Jump to content

Omega Race

From Wikipedia, the free encyclopedia
Omega Race
ColecoVision box cover
CBS Electronics
CBS Electronics
Designer(s)Ron Haliburton[1]
Platform(s)Arcade, Atari 2600, VIC-20, Commodore 64, ColecoVision
Genre(s)Shoot 'em up

Omega Race is a shoot 'em up arcade video game designed by Ron Haliburton and released in 1981 by Midway.[1] It is the only arcade game with vector graphics that Midway created.[citation needed]

Omega Race was ported to the VIC-20 and Commodore 64 and published by Commodore in 1982. In 1983, ColecoVision and Atari 2600 versions were released by CBS Electronics.


Set in the year 2003, the player controls an Omegan Fighter spaceship to destroy enemy droid ships in a rectangular "track."[2] The player's ship is controlled with a spinner to rotate the ship, a button for thrusting, and a button for firing lasers. The enemies that the player must destroy or avoid are drone ships, commander ships, two types of space mines, and shooting star ships. The ship bounces off an invisible barrier on the edges of the screen that briefly appears when hit. By default, extra ships are awarded at 40,000 and 100,000 points.


The Atari 2600 cartridge came bundled with a "booster grip" controller which converted the single-button Atari CX40 joystick to having separate buttons for thrust and shoot.[3] Omega Race is one of a few CBS games for the Atari 2600 with an additional 256 bytes of RAM in each cartridge, a feature promoted by CBS as "RAM Plus."[4]


Consumer Guide's How To Win At Video Games stated in 1982 of Omega Race that "any unskilled player can pop a quarter into the machine and stay up there for up to 20,000 points." According to the book, more than 35,000 machines were created, with the average machine taking in $181.00 per week at the time of the book's publication. Frequently, it was one of the top ten money-making arcade machines in any given week in that time period.[5] Michael Blanchet's 1982 book How to Beat the Video Games praised it as having a "deceiving appearance", saying that despite appearing easy it "develops a healthy level of frustration, which you'll find quite stimulating".[6]

Compute! called Omega Race "a real winner for the VIC".[7] BYTE stated that the VIC-20 version "is fast paced, has colorful graphics, and features good sound effects ... Omega Race is a fun game that retains all the best characteristics of the arcade version".[8] Ahoy! called the VIC-20 version "fairly faithful to the arcade game, and very exciting".[9] The VIC-20 version of Omega Race was awarded a Certificate of Merit in the category of "Best Solitaire Computer Game" at the 4th annual Arkie Awards.[10]: 33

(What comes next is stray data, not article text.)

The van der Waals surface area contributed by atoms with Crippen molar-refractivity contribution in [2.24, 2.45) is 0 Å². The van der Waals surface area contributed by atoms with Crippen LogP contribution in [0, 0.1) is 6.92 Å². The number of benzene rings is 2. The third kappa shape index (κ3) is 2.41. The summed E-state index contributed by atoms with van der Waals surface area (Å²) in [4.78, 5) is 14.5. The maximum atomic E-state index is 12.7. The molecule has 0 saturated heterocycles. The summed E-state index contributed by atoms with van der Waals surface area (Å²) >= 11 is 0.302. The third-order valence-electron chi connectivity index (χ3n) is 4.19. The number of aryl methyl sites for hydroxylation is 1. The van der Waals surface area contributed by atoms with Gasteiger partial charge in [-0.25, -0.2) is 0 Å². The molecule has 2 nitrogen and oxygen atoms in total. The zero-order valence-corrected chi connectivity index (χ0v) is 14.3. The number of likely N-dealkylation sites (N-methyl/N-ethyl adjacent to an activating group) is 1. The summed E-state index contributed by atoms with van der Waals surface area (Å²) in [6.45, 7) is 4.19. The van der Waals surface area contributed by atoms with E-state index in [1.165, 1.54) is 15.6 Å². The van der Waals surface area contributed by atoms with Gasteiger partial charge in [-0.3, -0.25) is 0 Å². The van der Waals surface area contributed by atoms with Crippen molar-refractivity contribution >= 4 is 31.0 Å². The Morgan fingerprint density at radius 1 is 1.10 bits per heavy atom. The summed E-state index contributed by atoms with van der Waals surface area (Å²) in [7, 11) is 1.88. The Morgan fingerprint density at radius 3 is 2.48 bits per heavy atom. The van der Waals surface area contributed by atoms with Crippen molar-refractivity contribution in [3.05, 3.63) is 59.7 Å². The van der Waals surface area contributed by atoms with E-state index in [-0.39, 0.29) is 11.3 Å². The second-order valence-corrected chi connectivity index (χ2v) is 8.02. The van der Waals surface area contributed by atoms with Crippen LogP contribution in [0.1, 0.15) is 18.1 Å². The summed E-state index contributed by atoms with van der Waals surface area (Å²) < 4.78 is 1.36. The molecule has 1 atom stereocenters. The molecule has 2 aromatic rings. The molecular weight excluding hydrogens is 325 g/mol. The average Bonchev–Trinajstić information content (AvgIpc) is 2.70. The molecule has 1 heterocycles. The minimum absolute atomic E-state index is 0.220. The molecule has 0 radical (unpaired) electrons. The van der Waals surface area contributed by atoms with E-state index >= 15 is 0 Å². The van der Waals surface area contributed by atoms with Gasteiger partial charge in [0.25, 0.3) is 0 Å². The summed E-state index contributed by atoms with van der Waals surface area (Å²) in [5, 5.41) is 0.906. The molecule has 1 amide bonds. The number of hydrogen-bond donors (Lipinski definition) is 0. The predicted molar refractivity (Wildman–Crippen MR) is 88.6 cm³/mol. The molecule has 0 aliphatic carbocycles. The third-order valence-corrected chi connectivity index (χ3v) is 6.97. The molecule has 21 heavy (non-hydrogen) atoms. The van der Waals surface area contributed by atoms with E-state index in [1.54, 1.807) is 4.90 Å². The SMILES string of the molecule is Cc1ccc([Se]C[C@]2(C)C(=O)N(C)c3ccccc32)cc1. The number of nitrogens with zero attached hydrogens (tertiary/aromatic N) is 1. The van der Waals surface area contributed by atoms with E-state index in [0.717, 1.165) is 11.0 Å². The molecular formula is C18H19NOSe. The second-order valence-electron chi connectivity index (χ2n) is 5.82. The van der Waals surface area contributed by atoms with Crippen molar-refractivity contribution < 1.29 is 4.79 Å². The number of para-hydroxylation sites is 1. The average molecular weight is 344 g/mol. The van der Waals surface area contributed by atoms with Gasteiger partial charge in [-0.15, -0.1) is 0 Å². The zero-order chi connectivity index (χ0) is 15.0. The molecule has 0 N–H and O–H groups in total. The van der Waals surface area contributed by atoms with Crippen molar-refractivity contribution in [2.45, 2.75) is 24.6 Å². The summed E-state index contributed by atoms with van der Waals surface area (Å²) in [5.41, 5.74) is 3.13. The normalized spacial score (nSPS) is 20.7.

Omega Race was cloned for the TRS-80 Color Computer as Space Race in 1982.[11]

An update of the game for the Atari Jaguar was pitched to Atari Corporation by Temporary Sanity Designs, however, it never moved forward beyond the proposal phase and the document is in the hands of community member joekorali of AtariAge.[12][13]


  1. ^ a b Hague, James. "The Giant List of Classic Game Programmers". Retrieved 2018-06-10.
  2. ^ "Omega Race". Arcade History. Archived from the original on 2018-06-12. Retrieved 2018-06-10.
  3. ^ "Omega Race by CBS Electronics". Atari Guide. Archived from the original on 2015-12-23. Retrieved 2015-12-22.
  4. ^ Stilphen, Scott. "Part of the Secret to the VCS's Longevity". Atari Compendium.
  5. ^ "Omega Race". How to Win Video Games. Pocket Books. 1982. pp. 42, 86. ISBN 0-671-45841-8.
  6. ^ Blanchet, Michael (1982). How to Beat the Video Games. New York: Simon and Schuster. pp. 96–100. ISBN 0671453750. Omega Race has a deceiving appearance. "A piece of cake," I said the first time I saw it. I was wrong. This game develops a healthy level of frustration, which you'll find quite stimulating.
  7. ^ Herman, Harvey B. (October 1982). "Four New Cartridges for VIC-20". Compute!. p. 132. Archived from the original on 2013-01-02. Retrieved 30 October 2013.
  8. ^ Wszola, Stan (March 1983). "Omega Race for the VIC-20". BYTE. p. 251. Retrieved 19 October 2013.
  9. ^ Salm, Walter (March 1984). "VIC Game Buyer's Guide". Ahoy!. p. 49. Retrieved 27 June 2014.
  10. ^ Kunkel, Bill; Katz, Arnie (March 1983). "Arcade Alley: The Best Computer Games". Video. 6 (12). Reese Communications: 32–33. ISSN 0147-8907.
  11. ^ Boyle, L. Curtis. "Space Race". Tandy Color Computer Games. Archived from the original on 2018-06-27. Retrieved 2018-06-09.
  12. ^ joekorali (March 30, 2009). "Atari Jaguar promo stuff? (Page 2)". AtariAge. Retrieved 2019-01-27.
  13. ^ successfultroll (March 30, 2009). Atari Jaguar Promo Stuff Part 3 (6min 23sec). YouTube. Archived from the original on 2021-12-19.

External links[edit]